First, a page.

Tommy Burns died on Tuesday 6th July 1897 after diving from a platform at the end of the pier at the North Wales seaside resort of Rhyl, watched by 3,000 spectators. By the time it was realised that something had gone badly wrong, it was too late.
At an inquest at the local town hall the following day, a jury took just 10 minutes to reach a unanimous verdict of accidental death by drowning.
Two local newspapers – the Rhyl Journal and the Rhyl Record and Advertiser – covered the hearing at which several witnesses said that Tommy had been drinking. One witness thought he saw him staggering as he left the pier dressing room to climb the platform ladder. No-one had thought that Tommy was unfit to dive and no-one tried to stop him.
This is how the Rhyl Journal reported part of the coroner’s summing up:
From what he had heard of the case, and judging from the evidence, he was bound to tell the jury that he did not think that the deceased was in a fit state to go on the stage that day and perform what was undoubtedly a very risky piece of business.
While there had been no evidence that the deceased had been compelled to go through his performance, he did not think that there could possibly be any doubt as to the condition of the deceased. At all events there ought to have been a boat ready to pick up the deceased if he required assistance, in that respect there was no doubt negligence.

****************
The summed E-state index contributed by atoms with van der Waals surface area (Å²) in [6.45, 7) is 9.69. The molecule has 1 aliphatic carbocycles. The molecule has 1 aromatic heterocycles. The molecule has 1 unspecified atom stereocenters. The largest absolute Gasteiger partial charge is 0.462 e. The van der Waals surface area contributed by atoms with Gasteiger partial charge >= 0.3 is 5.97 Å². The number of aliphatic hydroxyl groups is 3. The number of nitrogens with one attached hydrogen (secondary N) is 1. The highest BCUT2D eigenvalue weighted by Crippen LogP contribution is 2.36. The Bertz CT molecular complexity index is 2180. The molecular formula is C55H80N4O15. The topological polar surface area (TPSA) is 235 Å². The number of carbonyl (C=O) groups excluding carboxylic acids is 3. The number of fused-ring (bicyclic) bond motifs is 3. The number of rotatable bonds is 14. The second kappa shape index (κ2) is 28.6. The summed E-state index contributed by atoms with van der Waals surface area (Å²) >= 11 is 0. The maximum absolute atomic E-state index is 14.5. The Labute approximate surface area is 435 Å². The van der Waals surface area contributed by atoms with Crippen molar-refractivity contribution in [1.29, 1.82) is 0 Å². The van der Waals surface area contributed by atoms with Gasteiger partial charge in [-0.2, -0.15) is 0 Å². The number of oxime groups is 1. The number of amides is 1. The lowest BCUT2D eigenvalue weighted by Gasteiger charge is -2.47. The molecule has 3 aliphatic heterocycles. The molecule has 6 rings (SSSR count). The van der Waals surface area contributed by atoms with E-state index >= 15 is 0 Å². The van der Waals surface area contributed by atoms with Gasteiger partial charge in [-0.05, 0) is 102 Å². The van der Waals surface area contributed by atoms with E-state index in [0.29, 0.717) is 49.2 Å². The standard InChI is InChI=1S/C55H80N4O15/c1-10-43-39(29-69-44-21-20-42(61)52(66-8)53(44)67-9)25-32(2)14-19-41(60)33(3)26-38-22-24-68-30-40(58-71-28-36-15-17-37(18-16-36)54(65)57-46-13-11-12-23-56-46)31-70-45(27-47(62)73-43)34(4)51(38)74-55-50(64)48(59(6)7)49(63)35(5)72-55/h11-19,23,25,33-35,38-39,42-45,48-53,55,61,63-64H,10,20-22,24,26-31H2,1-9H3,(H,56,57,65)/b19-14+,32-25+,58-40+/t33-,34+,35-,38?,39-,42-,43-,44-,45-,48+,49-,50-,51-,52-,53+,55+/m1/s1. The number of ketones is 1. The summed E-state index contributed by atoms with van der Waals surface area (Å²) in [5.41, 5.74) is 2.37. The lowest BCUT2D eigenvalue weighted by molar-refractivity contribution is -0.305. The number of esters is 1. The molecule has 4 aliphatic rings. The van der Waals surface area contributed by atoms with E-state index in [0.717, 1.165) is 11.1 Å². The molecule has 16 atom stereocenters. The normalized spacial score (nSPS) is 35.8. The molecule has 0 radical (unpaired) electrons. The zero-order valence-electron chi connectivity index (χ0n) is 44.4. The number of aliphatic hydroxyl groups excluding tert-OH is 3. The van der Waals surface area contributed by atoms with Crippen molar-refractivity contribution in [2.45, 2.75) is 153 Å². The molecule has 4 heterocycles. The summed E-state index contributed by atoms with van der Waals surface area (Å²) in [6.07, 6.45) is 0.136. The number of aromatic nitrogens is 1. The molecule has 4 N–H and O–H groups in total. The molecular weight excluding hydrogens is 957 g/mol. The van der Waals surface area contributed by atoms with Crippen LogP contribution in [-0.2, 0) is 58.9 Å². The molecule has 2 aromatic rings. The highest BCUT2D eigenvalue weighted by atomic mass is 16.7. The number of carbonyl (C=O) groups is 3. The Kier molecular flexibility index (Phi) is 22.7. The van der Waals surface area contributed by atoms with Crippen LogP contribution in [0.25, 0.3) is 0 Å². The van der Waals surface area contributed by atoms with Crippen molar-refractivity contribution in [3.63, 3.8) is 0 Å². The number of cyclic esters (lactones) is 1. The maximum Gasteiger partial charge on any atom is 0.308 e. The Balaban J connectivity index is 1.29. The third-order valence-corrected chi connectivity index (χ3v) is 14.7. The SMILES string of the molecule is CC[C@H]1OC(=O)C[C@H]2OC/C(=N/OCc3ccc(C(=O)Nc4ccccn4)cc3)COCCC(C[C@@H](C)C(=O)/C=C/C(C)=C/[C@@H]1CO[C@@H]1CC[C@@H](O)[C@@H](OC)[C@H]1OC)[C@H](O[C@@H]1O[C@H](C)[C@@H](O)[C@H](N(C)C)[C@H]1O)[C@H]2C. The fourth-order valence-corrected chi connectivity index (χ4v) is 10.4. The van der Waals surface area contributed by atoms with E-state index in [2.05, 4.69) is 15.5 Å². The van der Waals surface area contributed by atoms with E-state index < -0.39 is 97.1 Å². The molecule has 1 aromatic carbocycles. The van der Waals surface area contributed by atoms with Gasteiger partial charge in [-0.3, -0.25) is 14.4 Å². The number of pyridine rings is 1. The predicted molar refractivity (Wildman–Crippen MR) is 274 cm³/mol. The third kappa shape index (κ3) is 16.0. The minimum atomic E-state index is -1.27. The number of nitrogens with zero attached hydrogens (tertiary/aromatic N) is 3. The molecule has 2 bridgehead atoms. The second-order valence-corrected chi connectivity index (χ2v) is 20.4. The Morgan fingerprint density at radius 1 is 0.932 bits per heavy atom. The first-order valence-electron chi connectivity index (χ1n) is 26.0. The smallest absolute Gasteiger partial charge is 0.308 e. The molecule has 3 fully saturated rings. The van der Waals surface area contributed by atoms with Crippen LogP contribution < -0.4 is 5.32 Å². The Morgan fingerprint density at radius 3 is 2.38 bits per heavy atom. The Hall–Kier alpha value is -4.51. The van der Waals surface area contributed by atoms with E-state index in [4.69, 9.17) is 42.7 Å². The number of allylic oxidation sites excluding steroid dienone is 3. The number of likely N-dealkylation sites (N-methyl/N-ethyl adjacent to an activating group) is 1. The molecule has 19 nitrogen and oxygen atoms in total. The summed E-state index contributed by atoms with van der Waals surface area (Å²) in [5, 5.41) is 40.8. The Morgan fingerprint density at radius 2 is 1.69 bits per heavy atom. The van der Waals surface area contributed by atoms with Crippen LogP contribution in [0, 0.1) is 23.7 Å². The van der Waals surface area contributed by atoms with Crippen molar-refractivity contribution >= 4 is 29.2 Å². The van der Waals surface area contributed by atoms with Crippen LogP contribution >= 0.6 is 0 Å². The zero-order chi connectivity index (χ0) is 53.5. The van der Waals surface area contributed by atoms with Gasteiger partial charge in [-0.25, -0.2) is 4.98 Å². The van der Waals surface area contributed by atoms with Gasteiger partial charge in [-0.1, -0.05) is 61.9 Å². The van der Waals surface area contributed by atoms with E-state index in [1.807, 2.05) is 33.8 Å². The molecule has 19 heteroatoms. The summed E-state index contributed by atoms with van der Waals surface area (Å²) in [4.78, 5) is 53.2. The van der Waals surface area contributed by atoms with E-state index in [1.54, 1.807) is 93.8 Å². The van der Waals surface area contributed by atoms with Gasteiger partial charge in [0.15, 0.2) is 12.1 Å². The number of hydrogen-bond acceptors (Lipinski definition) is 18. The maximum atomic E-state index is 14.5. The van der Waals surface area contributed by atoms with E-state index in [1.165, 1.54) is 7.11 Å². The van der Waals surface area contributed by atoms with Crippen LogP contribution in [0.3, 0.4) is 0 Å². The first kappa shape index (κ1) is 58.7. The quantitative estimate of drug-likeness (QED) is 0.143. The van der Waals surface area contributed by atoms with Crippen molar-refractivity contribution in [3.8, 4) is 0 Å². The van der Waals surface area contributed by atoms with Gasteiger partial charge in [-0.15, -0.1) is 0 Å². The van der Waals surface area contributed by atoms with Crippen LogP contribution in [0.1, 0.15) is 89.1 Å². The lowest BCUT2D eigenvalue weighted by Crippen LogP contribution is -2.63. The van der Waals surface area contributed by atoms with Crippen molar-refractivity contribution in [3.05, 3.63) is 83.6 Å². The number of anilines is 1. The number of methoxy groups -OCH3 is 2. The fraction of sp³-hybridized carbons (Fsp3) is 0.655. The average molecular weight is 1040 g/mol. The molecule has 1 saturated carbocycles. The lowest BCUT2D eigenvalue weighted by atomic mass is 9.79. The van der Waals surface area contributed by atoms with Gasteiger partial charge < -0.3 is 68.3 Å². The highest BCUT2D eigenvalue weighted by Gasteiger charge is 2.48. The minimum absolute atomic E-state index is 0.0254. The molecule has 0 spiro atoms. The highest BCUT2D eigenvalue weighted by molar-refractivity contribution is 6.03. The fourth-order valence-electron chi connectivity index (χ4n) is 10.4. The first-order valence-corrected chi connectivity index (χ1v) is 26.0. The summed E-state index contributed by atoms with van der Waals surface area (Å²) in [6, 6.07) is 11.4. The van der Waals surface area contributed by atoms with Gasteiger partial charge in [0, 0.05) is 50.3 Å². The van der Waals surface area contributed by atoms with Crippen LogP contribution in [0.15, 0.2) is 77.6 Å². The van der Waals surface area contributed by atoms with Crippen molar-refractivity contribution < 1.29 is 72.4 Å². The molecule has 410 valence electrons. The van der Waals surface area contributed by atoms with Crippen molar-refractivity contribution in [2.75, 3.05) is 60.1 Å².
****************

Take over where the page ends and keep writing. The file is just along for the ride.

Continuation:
The Record and Advertiser stated:
He [the coroner] said he regretted to find that there was an evident disposition on the part of some of the witnesses to disguise the condition in which the deceased was in. On the question of whether he was drunk or not he asked the jury to put a common sense interpretation on the evidence and of the whole of the circumstances, remembering that the witnesses called before them were in a manner in a responsible position, and their testimony, if he may say so, should be accepted with a grain of salt.
The jury recommended that in future a boat should be placed at the pier head.